Jessica Grosman

Greek-ish Orzo

Jessica Grosman
Greek-ish Orzo

I’ve always considered myself a creature of habit. I wake-up at the same time (almost) every day, I eat nearly the same breakfast and lunch when I’m at home, and I have certain rituals and routines in place to make my life easier and more streamlined. So it comes as no surprise to me that my daughter is similar in her behavior. Like mother, like daughter.

My daughter loves peanut butter, specifically Santa Cruz Light Roasted Chunky Peanut Butter. She eats so much peanut butter, I buy a few jars at a time. I’m sure that I could also justify buying it by the case, but I haven’t done so, yet. Almost every day for the past 8 years of school, she has taken a peanut butter & jelly sandwich to school for lunch. There are days when she eats nothing but her sandwich, days when she comes home from school to eat more of her beloved peanut butter. And then she takes a peanut butter “hiatus” for the summer, as her overnight camp is nut-free.

When she came home from camp a few weeks ago, I knew she was excited to reclaim her old eating habits. During a trip to the grocery store, we started to chat about the upcoming school year and the lunches that she’d pack. As she placed a jar of peanut butter into the cart, she declared “I’d like to mix things up and take something other than a PB&J sandwich everyday". Wow. My daughter, another creature of habit, was ready to break her habit! “What would you want to take instead of PB&J?”, I asked. “Orzo salad”, she replied. And that was the beginning of this week’s recipe.

Orzo salad seems to be a staple on salad bars, at some fast-casual food establishments, but rarely in homes. Why? It’s such a simple make-ahead meal, so adaptable to the seasons, to whatever vegetables and seasonings are lurking in your fridge and pantry. My daughter requested a “Greek Orzo Salad”, and when I asked her what that meant, she rambled off a list of ingredients. Nothing too complicated, I had everything at home or in my shopping cart. We went home and made this salad, she concocted the dressing. I think it’s delicious! Most importantly, it’s a nourishing meal that she wants to eat in her lunch - not everyday - but on the rare occasion when she’s tired of PB&J!

A few notes about the adaptability of this recipe: we chose to use whole wheat orzo pasta, but certainly any small pasta shape could be used in its place. Or for a gluten-free option, replace the orzo with rice or quinoa. The salad is dairy-free if the feta cheese is left off, it’s equally delicious without the feta, but may need some additional salt for flavoring. When zucchini and tomatoes are out of season, which they will be very shortly, substitute some winter squash and canned tomatoes, or some finely chopped root veggies. The sky’s the limit, so the saying goes.

As always, let me know if you make any of my recipes, I welcome your feedback and your requests for future recipes on this website.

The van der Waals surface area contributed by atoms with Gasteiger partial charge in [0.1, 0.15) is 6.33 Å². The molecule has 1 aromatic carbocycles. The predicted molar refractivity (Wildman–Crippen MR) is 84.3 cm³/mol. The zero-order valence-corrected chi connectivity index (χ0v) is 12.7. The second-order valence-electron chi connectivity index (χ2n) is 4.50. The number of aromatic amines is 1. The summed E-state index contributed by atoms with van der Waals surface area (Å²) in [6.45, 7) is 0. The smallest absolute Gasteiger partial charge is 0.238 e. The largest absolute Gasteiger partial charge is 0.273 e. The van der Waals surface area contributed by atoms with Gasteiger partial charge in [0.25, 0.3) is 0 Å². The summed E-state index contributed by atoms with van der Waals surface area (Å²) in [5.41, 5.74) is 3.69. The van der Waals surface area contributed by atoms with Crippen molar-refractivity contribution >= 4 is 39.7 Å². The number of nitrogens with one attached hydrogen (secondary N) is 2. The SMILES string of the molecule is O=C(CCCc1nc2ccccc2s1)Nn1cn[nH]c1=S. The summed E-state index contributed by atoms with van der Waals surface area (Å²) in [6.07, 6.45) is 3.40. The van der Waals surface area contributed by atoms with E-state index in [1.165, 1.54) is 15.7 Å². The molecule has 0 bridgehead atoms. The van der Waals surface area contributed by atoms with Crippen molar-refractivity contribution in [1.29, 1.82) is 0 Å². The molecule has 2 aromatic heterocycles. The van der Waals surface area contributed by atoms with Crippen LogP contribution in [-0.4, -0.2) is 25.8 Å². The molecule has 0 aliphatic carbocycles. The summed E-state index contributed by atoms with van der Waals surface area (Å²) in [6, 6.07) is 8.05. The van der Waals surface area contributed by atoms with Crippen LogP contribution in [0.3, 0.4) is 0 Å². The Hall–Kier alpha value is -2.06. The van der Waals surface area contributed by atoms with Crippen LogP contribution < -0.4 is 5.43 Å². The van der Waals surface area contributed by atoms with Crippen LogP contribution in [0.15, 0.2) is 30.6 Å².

Wishing you a relaxing weekend, full of delicious food, health & wellness.

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Greek-ish Orzo

print recipe here

Ingredients:  (note - use organic whenever possible)

8 oz orzo pasta

1 T kosher salt

2 T extra-virgin olive oil

1/4 medium-sized red onion, diced

2 medium zucchini, thinly sliced (remove seeds if desired)

2 Roma tomatoes, cores & seeds removed, diced


1 T capers, roughly chopped

1 T freshly squeezed lemon juice

2 T extra-virgin olive oil

zest of 1 lemon

1/2 t dried oregano

sea salt & freshly ground black pepper, to taste 


3/4 C crumbled feta


Directions:

Bring a large pot of water to a boil.  Add kosher salt and orzo, stir, and allow the water to boil again.  Reduce heat, maintaining a simmer.  Cook the orzo for 8 minutes, then taste.  Orzo should be al-dente, with a bit of a chew to it, rather than completely soft and mushy.  Drain the orzo and rinse under cool water.  Place in a large mixing bowl and set aside.

Heat 2 T extra-virgin olive oil in a large skillet.  Once hot, add the diced red onion sliced zucchini.  Stir to coat the vegetables with the oil.  Sauté, stirring occasionally, until the vegetables have softened and are slightly browned on the edges.  Remove from the heat and pour into the bowl with the orzo.  Add the diced tomatoes.  Gently mix the orzo with the vegetables.

In a small bowl, whisk together the capers, lemon juice and olive oil.  Add the lemon zest and dried oregano.  Season, to taste, with sea salt and freshly ground black pepper.  Pour the dressing over the orzo mixture and toss to coat the ingredients evenly.  Add the crumbled feta to the orzo mixture.  

Cover and chill the orzo for 30 minutes to allow the flavors to blend.  Re-taste and adjust seasoning, if needed.  Serve at room temperature.


Notes:

recipe yields 5-6 servings

orzo can be cooked in advance and kept chilled; if recipe is made in advance, toss with some fresh lemon juice and extra-virgin olive oil prior to serving as the dressing may get absorbed into the orzo

leftovers keep well in a covered container for 2-3 days, refresh before serving

add your favorite vegetables, in place of the zucchini, if desired; omit feta for dairy-free option